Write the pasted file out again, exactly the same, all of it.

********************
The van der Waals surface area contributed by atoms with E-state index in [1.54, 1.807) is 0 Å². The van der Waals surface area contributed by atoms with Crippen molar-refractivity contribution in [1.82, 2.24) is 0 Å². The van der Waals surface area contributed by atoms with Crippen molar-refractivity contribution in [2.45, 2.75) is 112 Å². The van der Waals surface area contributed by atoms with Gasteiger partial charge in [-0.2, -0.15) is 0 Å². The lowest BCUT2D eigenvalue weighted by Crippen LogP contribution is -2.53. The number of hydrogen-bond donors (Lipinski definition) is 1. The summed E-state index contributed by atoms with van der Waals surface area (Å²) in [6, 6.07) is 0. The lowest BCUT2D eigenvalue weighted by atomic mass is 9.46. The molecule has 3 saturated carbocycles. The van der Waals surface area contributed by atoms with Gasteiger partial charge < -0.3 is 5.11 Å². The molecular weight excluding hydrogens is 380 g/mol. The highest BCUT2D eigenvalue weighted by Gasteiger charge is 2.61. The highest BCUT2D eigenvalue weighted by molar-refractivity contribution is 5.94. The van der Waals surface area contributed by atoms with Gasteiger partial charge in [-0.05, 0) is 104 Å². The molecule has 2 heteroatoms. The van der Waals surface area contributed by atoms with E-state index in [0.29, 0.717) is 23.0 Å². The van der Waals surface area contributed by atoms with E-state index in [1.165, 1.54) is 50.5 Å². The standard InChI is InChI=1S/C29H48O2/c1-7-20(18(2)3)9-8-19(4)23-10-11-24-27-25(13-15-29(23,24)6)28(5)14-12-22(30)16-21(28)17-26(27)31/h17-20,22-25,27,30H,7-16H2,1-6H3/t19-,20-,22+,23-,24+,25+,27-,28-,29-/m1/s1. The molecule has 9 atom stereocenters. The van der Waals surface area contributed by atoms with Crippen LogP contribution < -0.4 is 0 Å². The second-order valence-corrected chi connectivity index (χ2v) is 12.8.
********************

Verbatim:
The van der Waals surface area contributed by atoms with E-state index in [1.54, 1.807) is 0 Å². The van der Waals surface area contributed by atoms with Crippen molar-refractivity contribution in [1.82, 2.24) is 0 Å². The van der Waals surface area contributed by atoms with Crippen molar-refractivity contribution in [2.45, 2.75) is 112 Å². The van der Waals surface area contributed by atoms with Gasteiger partial charge in [-0.2, -0.15) is 0 Å². The lowest BCUT2D eigenvalue weighted by Crippen LogP contribution is -2.53. The number of hydrogen-bond donors (Lipinski definition) is 1. The summed E-state index contributed by atoms with van der Waals surface area (Å²) in [6, 6.07) is 0. The lowest BCUT2D eigenvalue weighted by atomic mass is 9.46. The molecule has 3 saturated carbocycles. The van der Waals surface area contributed by atoms with Gasteiger partial charge < -0.3 is 5.11 Å². The molecular weight excluding hydrogens is 380 g/mol. The highest BCUT2D eigenvalue weighted by Gasteiger charge is 2.61. The highest BCUT2D eigenvalue weighted by molar-refractivity contribution is 5.94. The van der Waals surface area contributed by atoms with Gasteiger partial charge in [-0.05, 0) is 104 Å². The molecule has 2 heteroatoms. The van der Waals surface area contributed by atoms with E-state index in [0.29, 0.717) is 23.0 Å². The van der Waals surface area contributed by atoms with E-state index in [1.165, 1.54) is 50.5 Å². The standard InChI is InChI=1S/C29H48O2/c1-7-20(18(2)3)9-8-19(4)23-10-11-24-27-25(13-15-29(23,24)6)28(5)14-12-22(30)16-21(28)17-26(27)31/h17-20,22-25,27,30H,7-16H2,1-6H3/t19-,20-,22+,23-,24+,25+,27-,28-,29-/m1/s1. The molecule has 9 atom stereocenters. The van der Waals surface area contributed by atoms with Crippen LogP contribution < -0.4 is 0 Å². The second-order valence-corrected chi connectivity index (χ2v) is 12.8.